Oracle loses appeal in $10 billion Pentagon cloud-computing contract dispute

Facade with logo at regional headquarters of software company Oracle in San Jose. A U.S. appeals court has rejected Oracle's challenge to the Pentagon's $10 billion cloud-computing contract.
Smith Collection—Gado via Getty Images

A U.S. appeals court rejected Oracle Corp.’s challenges to the Pentagon’s disputed $10 billion cloud-computing contract.

Oracle had raised a number of issues, including allegations of conflicts of interest with Inc., and claims the Pentagon violated its own rules when it set up the contract to be awarded to a single firm. The U.S. Court of Appeals for the Federal Circuit affirmed a lower court ruling that Oracle wasn’t harmed by any errors the Pentagon made in developing the contract proposal because it wouldn’t have qualified for the contract anyway.

Oracle was fighting its exclusion from seeking the lucrative cloud-computing deal, known as the Joint Enterprise Defense Infrastructure, or JEDI. The Pentagon awarded the contract to Microsoft Corp. in October over market leader Amazon Web Services. The project, which is valued at as much as $10 billion over a decade, is designed to help the Pentagon consolidate its technology programs and quickly move information to warfighters around the world.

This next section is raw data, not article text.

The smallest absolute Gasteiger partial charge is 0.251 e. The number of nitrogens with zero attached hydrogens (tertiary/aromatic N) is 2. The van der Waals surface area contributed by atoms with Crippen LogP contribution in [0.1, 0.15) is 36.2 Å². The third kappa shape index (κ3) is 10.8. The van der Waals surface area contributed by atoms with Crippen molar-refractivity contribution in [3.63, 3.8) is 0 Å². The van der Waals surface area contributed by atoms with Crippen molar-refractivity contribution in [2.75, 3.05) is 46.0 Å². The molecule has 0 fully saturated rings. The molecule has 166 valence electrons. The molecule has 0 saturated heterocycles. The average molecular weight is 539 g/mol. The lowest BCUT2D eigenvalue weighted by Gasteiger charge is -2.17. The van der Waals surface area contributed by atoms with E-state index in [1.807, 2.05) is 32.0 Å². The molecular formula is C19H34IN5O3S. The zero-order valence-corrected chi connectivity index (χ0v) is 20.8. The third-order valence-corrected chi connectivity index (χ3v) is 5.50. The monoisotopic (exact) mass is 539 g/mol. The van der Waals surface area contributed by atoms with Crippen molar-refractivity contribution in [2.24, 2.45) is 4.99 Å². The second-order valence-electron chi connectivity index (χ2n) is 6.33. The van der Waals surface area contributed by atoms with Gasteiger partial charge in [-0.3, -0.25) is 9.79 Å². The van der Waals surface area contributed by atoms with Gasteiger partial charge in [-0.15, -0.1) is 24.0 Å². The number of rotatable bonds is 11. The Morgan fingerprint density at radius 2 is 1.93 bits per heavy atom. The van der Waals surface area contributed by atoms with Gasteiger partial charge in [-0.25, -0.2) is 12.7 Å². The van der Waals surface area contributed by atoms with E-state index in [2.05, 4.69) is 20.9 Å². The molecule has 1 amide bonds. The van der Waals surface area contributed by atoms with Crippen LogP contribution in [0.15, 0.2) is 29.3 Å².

Oracle argued that the Defense Department unfairly and unnecessarily tailored the contract requirements for Inc. and Microsoft. The company also alleged that the bidding process was fatally tainted by conflicts of interest, including former Pentagon employees who went on to work for Amazon after helping to craft the bid.

“Notwithstanding the extensive array of claims raised by Oracle, we find no reversible error” in the U.S. Court of Federal Claims’s decision to reject those arguments, Circuit Judge William Bryson wrote for the three-judge panel.

Representatives from the Pentagon, Amazon, Microsoft and Oracle didn’t immediately respond to requests for comment.

The ruling is a win for the Pentagon, which over the last three years has faced criticism from lawmakers, industry and even President Donald Trump over it’s decision to choose just one company for the lucrative cloud deal. The Defense Department has said picking one vendor for the project will reduce its technical complexity and security risks.

The Pentagon also faces vendor bias allegations in a separate lawsuit by Amazon Web Services, Amazon’s cloud unit, which is suing the Defense Department over claims the Pentagon failed to fairly judge its bid because Trump viewed Amazon Chief Executive Officer Jeff Bezos as his “political enemy.” Trump has long criticized Bezos over everything from the shipping rates his company pays the U.S. Postal Service to his ownership of the Washington Post, which heavily scrutinizes his administration.

A judge in that case has yet to rule on most of the substance of Amazon’s lawsuit. The Defense Department’s inspector general found in April that the contract award wasn’t affected by any interference from Trump, though it said its probe was limited by the White House.

The case is Oracle America Inc. V. U.S., 19-2326, U.S. Court of Appeals for the Federal Circuit (Washington).

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